Myths abound when it comes to homelessness. We believe that facts and data best equip us to design effective, appropriate and welcomed solutions.


  • The top five causes of homelessness are: 1) lack of affordable housing, 2) lack of a living wage, 3) domestic violence, 4) medical bankruptcy, and 5) untreated mental illness. These causes can happen to anyone.
  • Trauma can also play a large role. When people are coping with mental illness or addiction, maintaining independent housing may not be feasible.
  • Many causes of homelessness have nothing to do with choice.

    • For example, many homeless women are survivors of domestic abuse. These women lack a support system and may be unable to seek resources. If they depend on their abuser for financial stability, it's difficult to find the money for a new home, especially when prevented from working by their abuser.
    • Veterans also suffer homelessness disproportionately due to trauma, poverty, lack of support networks, and dismal living conditions in overcrowded or substandard housing.
  • Lawyers, doctors, film directors, entrepreneurs, university professors, professional musicians and many others have experienced homelessness. Anyone can become homeless if they have no way to pay for housing and no other resources or support. To learn more, go to for some interviews with homeless individuals and hear their stories.

+ We do not have enough shelter

  • Some people who are homeless sleep outside rather than in shelters because they don’t do well in crowded environment or fear having to leave pets and belongings outside. In addition, many shelters and homeless housing programs have stringent eligibility criteria and rules that screen out the most vulnerable people. Finally, most shelters are a place to sleep for a few hours, not a place to live.

+ Combating homelessness is going to require more money than we have, and a shift in how we spend it

  • The recent McKinsey Report revealed a 14,000-unit shortage of affordable housing. Because of the gap, and the rising numbers of people who are homeless, annual spending — public, private or both — needs to double to $410 million if the problem is to be solved.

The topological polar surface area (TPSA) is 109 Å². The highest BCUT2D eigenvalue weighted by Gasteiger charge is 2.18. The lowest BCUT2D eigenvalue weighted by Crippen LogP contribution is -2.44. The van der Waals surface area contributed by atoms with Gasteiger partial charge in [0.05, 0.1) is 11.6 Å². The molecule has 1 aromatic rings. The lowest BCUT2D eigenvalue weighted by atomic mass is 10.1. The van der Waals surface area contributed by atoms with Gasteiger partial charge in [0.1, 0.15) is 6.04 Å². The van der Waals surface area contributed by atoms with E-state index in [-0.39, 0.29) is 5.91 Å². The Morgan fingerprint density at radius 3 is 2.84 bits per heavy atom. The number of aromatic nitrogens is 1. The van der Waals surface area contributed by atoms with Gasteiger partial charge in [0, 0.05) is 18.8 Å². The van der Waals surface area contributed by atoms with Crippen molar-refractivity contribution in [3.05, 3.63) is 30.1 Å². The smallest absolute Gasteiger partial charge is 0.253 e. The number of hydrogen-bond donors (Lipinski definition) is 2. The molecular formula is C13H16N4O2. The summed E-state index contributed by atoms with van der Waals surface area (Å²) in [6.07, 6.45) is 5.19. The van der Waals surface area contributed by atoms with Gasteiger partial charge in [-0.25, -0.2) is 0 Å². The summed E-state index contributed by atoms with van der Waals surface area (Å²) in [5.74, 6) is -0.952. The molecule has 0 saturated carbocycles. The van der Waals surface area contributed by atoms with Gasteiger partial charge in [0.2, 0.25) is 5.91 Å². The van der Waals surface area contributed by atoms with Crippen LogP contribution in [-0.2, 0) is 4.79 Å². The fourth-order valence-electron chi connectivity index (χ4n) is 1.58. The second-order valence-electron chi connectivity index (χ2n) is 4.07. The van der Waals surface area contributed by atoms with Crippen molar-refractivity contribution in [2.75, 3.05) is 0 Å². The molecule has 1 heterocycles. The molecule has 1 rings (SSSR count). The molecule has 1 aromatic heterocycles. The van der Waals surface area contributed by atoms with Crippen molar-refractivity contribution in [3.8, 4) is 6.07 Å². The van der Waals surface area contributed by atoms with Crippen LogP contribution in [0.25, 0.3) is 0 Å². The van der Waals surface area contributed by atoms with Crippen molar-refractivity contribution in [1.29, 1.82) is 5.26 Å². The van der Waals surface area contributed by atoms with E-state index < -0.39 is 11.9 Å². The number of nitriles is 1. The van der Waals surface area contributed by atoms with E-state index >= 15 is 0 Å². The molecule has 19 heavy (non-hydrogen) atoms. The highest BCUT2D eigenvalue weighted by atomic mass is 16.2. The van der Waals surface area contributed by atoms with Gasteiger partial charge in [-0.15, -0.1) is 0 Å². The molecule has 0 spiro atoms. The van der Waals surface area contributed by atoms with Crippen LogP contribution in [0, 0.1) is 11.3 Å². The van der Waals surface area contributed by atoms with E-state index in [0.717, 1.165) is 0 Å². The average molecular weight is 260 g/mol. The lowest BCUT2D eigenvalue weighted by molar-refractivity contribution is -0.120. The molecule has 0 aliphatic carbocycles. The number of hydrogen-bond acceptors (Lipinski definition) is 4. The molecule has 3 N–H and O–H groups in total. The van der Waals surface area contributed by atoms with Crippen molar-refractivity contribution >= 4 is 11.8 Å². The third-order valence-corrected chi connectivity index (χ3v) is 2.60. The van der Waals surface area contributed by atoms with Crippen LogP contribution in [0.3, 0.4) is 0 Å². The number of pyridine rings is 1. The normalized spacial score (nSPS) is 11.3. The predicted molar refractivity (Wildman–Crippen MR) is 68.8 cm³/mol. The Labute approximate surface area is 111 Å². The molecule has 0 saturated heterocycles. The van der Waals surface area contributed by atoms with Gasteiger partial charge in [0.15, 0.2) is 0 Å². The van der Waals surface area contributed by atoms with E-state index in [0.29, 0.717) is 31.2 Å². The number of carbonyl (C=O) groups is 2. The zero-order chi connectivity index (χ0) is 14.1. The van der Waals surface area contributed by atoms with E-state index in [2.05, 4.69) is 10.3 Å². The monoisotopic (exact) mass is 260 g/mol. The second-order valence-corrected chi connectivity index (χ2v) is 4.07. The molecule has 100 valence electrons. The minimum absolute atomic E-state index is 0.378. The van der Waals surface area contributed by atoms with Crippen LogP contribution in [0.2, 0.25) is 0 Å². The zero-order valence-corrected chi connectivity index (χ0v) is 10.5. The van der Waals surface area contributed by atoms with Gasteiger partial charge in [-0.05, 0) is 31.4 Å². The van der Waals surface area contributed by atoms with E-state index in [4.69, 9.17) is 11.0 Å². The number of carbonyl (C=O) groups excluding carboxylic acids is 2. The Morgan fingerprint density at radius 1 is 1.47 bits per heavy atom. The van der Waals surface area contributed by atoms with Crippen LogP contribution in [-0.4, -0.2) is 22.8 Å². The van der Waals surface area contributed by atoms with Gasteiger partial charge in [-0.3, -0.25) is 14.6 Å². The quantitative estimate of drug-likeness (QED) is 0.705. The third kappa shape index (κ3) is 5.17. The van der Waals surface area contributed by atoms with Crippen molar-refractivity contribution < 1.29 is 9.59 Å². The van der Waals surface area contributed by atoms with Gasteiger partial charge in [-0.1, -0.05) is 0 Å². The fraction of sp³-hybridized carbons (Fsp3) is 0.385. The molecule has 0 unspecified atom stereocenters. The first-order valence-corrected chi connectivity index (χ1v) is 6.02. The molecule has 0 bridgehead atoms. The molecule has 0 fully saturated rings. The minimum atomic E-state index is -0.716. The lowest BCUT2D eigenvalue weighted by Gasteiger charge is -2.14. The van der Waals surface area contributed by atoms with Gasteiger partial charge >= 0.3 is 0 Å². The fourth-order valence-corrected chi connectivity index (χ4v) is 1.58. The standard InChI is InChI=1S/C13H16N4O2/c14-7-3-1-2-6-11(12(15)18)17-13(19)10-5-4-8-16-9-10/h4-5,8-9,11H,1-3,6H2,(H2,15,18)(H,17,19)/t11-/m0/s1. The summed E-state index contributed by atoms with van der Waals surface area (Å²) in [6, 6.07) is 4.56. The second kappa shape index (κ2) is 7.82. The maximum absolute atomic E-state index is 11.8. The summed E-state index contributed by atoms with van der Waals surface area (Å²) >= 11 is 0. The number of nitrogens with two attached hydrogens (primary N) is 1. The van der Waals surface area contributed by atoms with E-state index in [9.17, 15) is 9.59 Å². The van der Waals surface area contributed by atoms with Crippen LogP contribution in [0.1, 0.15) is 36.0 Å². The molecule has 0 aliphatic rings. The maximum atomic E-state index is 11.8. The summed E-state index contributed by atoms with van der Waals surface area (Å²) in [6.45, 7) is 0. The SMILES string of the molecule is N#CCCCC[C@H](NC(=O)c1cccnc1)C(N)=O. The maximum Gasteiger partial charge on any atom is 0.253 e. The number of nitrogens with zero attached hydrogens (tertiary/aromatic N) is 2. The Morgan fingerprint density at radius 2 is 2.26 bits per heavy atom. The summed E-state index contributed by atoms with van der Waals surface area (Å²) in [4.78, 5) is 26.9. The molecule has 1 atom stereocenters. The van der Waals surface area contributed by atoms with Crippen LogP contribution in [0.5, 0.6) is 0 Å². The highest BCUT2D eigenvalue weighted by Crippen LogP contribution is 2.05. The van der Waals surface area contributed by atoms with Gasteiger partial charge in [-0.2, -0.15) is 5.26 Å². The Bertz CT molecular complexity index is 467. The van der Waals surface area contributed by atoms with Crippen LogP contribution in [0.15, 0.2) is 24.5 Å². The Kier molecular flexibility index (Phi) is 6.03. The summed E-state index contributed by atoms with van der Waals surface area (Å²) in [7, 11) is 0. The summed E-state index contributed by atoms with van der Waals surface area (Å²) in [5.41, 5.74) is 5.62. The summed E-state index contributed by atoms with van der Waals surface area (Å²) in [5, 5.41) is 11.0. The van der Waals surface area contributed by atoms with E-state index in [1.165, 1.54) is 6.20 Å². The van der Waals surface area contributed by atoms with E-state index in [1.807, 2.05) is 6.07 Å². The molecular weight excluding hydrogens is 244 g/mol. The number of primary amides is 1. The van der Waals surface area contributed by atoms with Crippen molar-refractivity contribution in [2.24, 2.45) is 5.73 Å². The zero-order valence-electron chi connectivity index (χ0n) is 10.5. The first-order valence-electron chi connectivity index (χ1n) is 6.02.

• Yet city funding for new housing projects, for which housing agencies compete through an annual process called a Notice of Funding Availability (NOFA), is shrinking this year from more than $100 million to $40 million, enough to fund only a handful of proposals submitted by housing providers this year.
  • Seattle needs more money to combat homelessness, but also needs to shift its spending priorities for new resources away from emergency responses and toward housing.

+ The vast majority of homeless people in King County were Washington residents before they became homeless

  • 83% percent of respondents reported living in King County before they became homeless.
  • The city of Seattle’s Homeless Needs Assessment showed similar results: 49 percent of respondents reported they were living in the city of Seattle when they most recently became homeless; 31 percent report being originally from Seattle; of the 69 percent of respondents not originally from Seattle, 15 percent report living in Seattle for a decade or more.
  • A person who is homeless is no more likely to be a criminal than a housed person, with one legal exception: camping ordinances. People who are homeless break that law by being homeless.
  • Criminal records for homeless single adults are overwhelmingly due to misdemeanor offenses related to living outdoors, such as trespass.
  • A person who is homeless is less likely to perpetrate a violent crime than a housed person and is more likely to be the victim of a violent crime, especially if they are a homeless woman, teen, or child.
  • Remaining on the streets also puts homeless people at risk of being victims of violence, including murder, assault, rape, and theft.
  • Homeless people are often the victims of hate crimes.
  • They are also 25 times more likely to be the victims of violent crimes. About half (49%) have reported being victims of violence compared with only 2% of the general US population.

+ Homeless people face difficult challenges every single day

  • People who are homeless often show great fortitude in just trying to survive.
  • It’s difficult to focus on anything when we’re hungry. For homeless people, every day can be a new struggle to find food. This struggle means finding transportation and money to get to that food.
  • Apart from the struggle to find nourishment, there is also the need to find a safe place to sleep at night where they’re not exposed to the elements.